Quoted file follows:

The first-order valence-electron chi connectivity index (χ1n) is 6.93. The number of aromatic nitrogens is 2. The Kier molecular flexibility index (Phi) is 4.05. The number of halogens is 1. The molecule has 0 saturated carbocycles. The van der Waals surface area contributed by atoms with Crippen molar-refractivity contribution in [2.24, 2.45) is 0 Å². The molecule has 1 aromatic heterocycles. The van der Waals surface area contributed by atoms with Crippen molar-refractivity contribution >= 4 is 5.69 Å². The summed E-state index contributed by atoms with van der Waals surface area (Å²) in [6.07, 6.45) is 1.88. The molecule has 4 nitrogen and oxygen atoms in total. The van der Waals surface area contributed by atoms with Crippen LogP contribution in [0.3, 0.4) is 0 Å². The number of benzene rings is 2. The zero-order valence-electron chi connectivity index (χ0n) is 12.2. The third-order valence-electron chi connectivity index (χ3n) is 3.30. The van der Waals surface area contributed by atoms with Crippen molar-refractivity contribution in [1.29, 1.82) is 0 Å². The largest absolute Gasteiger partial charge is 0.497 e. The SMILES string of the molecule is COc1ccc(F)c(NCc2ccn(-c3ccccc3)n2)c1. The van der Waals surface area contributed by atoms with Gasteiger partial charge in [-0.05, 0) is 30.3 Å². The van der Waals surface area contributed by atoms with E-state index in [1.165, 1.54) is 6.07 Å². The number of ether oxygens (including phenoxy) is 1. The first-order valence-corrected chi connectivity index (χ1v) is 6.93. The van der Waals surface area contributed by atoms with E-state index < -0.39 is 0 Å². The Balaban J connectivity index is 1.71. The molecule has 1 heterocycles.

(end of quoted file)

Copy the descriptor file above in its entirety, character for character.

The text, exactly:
The first-order valence-electron chi connectivity index (χ1n) is 6.93. The number of aromatic nitrogens is 2. The Kier molecular flexibility index (Phi) is 4.05. The number of halogens is 1. The molecule has 0 saturated carbocycles. The van der Waals surface area contributed by atoms with Crippen molar-refractivity contribution in [2.24, 2.45) is 0 Å². The molecule has 1 aromatic heterocycles. The van der Waals surface area contributed by atoms with Crippen molar-refractivity contribution >= 4 is 5.69 Å². The summed E-state index contributed by atoms with van der Waals surface area (Å²) in [6.07, 6.45) is 1.88. The molecule has 4 nitrogen and oxygen atoms in total. The van der Waals surface area contributed by atoms with Crippen LogP contribution in [0.3, 0.4) is 0 Å². The number of benzene rings is 2. The zero-order valence-electron chi connectivity index (χ0n) is 12.2. The third-order valence-electron chi connectivity index (χ3n) is 3.30. The van der Waals surface area contributed by atoms with Crippen molar-refractivity contribution in [1.29, 1.82) is 0 Å². The largest absolute Gasteiger partial charge is 0.497 e. The SMILES string of the molecule is COc1ccc(F)c(NCc2ccn(-c3ccccc3)n2)c1. The van der Waals surface area contributed by atoms with Gasteiger partial charge in [-0.05, 0) is 30.3 Å². The van der Waals surface area contributed by atoms with E-state index in [1.165, 1.54) is 6.07 Å². The number of ether oxygens (including phenoxy) is 1. The first-order valence-corrected chi connectivity index (χ1v) is 6.93. The van der Waals surface area contributed by atoms with E-state index < -0.39 is 0 Å². The Balaban J connectivity index is 1.71. The molecule has 1 heterocycles.